NASA's Prototype Lunar Greenhouse For Mars And Moon
NASA's researchers are working hard to develop an inflatable greenhouse, called the Prototype Lunar Greenhouse, for crops as well as air revitalization and water recycling.
(NASA's inflatable greenhouse)
The prototype involves an inflatable, deployable greenhouse to support plant and crop production for nutrition, air revitalization, water recycling and waste recycling. The process is called a bioregenerative life support system...
NASA scientists and engineers are developing systems to harness resources such as water that should be available in certain areas of the lunar or Martian surface to support missions lasting for months or years.
"We're mimicking what the plants would have if they were on Earth and make use of these processes for life support," said Dr. Gene Giacomelli, director of the Controlled Environment Agriculture Center at the University of Arizona. "The entire system of the lunar greenhouse does represent, in a small way, the biological systems that are here on Earth."
A professor in the University of Arizona's Agricultural and Biosystems Engineering Department, Giacomelli explains the next big step is to use additional lunar greenhouse units for specialized testing to ensure the system being developed will adequately support a crew of astronauts working on the moon or Mars.
"We will develop computer models to simulate what we're doing to automatically control the environment and provide a constant level of oxygen," he said.
Once a good idea, always a good idea. In his 1951 story Asteroid of Fear, Raymond Z. Gallun describes in detail an inflatable garden for space:
Now he started unrolling great bolts of a transparent, wire-strengthened plastic. Patching with an adhesive where explosion-rents had to be repaired, he cut hundred-yard strips, and, with Rose's help, laid them edge to edge and fastened them together to make a continuous sheet. Next, all around its perimeter, he dug a shallow trench. The edges of the plastic were then attached to massive metal rails, which he buried in the trench.
"Sealed to the ground along all the sides, Honey," he growled to Rose. "Next we fit in the airlock cabinet, at one corner. Then we've got to see if we can get up enough air to inflate the whole business. That's the tough part—the way things are...."
After the massive airlock was in place, they attached their electrolysis apparatus to the small atomic battery, which had been used to run the well-driller. The well was in the area covered by the sheet of plastic, which was now propped up here and there with long pieces of board from the great box. Over their heads, the tough, clear material sagged like a tent-roof which has not yet been run up all the way on its poles.
Technovelgy readers also recall the martian saw grass from engineer/sf writer George O. Smith's 1942 classic QRM - Interplanetary, which uses the idea of plant revitalization of air for astronauts.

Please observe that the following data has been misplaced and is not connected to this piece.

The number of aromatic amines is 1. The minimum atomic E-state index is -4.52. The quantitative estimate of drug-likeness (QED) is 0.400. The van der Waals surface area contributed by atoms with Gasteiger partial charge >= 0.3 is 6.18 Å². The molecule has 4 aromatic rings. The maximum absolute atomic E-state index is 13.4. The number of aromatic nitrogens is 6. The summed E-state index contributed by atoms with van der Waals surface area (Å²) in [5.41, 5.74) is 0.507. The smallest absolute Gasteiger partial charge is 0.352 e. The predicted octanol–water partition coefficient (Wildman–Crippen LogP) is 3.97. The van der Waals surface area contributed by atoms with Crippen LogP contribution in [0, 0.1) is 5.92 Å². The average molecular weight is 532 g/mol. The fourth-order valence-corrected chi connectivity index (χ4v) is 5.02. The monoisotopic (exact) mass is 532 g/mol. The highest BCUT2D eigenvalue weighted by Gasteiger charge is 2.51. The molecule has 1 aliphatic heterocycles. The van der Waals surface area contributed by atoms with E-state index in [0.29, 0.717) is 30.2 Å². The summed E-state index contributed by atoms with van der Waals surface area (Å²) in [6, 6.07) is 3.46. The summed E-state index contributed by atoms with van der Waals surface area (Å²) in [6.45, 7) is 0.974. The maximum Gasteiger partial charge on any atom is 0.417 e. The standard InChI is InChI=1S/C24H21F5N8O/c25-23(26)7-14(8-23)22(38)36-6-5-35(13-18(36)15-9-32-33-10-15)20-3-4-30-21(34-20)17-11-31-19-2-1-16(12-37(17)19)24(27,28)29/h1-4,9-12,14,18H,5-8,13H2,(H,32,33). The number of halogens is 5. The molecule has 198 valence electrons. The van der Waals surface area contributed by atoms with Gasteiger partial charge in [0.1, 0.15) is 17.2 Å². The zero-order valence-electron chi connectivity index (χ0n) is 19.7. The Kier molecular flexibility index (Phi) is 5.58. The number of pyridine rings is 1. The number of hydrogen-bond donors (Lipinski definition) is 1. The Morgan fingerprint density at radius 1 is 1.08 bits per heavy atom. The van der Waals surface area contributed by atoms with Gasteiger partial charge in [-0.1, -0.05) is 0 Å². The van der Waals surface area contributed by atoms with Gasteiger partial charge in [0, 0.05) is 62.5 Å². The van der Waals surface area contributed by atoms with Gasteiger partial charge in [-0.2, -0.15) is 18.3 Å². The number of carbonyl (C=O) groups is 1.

Scroll down for more stories in the same category. (Story submitted 4/12/2017)
Follow this kind of news @Technovelgy.
| Email | RSS | Blog It | Stumble | del.icio.us | Digg | Reddit |
you like to contribute a story tip?
Get the URL of the story, and the related sf author, and add
Comment/Join discussion ( 0 )
Related News Stories -
China Melts Tibetan Permafrost To Plant Forest
'Can you give us a microwave spotlight?' - Niven, Pournelle, Flynn, 1995.
Hackers Insert Malware Into DNA
'They tied the memory to the bloodline and that was their record!' -
Worms Eat Plastic Now
'Slowly and inexorably, the rate of dissolution increased...' - Davis/Pedlar, 1971.
Mini-Brains In A Dish
'Cultured brains on a slab.' - Peter Watts, 1999.
Technovelgy (that's tech-novel-gee!)
is devoted to the creative science inventions and ideas of sf authors. Look for
the Invention Category that interests
you, the Glossary, the Invention
Timeline, or see what's New.
A 'Genuine Nanorobotic Production Factory'
'Microscopic machinery, smaller than ants, smaller than pins, working energetically, purposefully - constructing something...'
Neuromorphic Computer Offers Non-von Neumann Architecture
Fires faster than brain at 1/10K energy.
Evorus Your Crowd-Powered Conversational Assistant
'...the DS [Daily Schedule] was suddenly transformed into a valued confidante.'
Mealworms Food Of The Future
Get your grubs on.
Alibaba's AI May Read Better Than You
'Mike ... could accept other languages and was doing technical translating - and reading endlessly.'
Musk's Boring Flamethrower
'Skeletons in tatters. Burned by a flesh gun'
Humanity Star LEO Advertisement?
'Everyone has noticed those enormous advertisements...'
Nissan ProPILOT Slippers Are Self-Parking, Autonomous
Beyond science and fiction.
Atomristors - Atomic Memristors - Using Thin Nanomaterials
'I could almost feel those little tunnel junction neuristors working, forming their own interconnections as I operated it.'
Bigelow Prepares Inflatable Lunar Hotel
'Suddenly, hitherto unheard-of sums of money became available for investment in civilian orbital stations.'
Drunk Driver Of Tesla Claims Autopilot Was In Charge
'Mr. Garden, you are in no condition to drive.'
Medical Exoskeleton From Cyberdyne Gets FDA Approval
It's been a long road for HAL-5; I started writing about it in 2005.
Fungi-Infused Concrete Repairs Itself
'I noticed that curious mottled knots were forming, indicating where the room had been strained and healed faultily.'
Shiftwear Display Shoes
'He unlaced her shoe and glanced at its readout.'
NASA SEXTANT First With X-Ray Nav In Space
'You need at least four beacons for an accurate fix.'
GM Introduces Cruise AV With No Steering Wheel
'How about the steering wheel?' ... 'I do not need one.'
More SF in the News Stories
More Beyond Technovelgy science news stories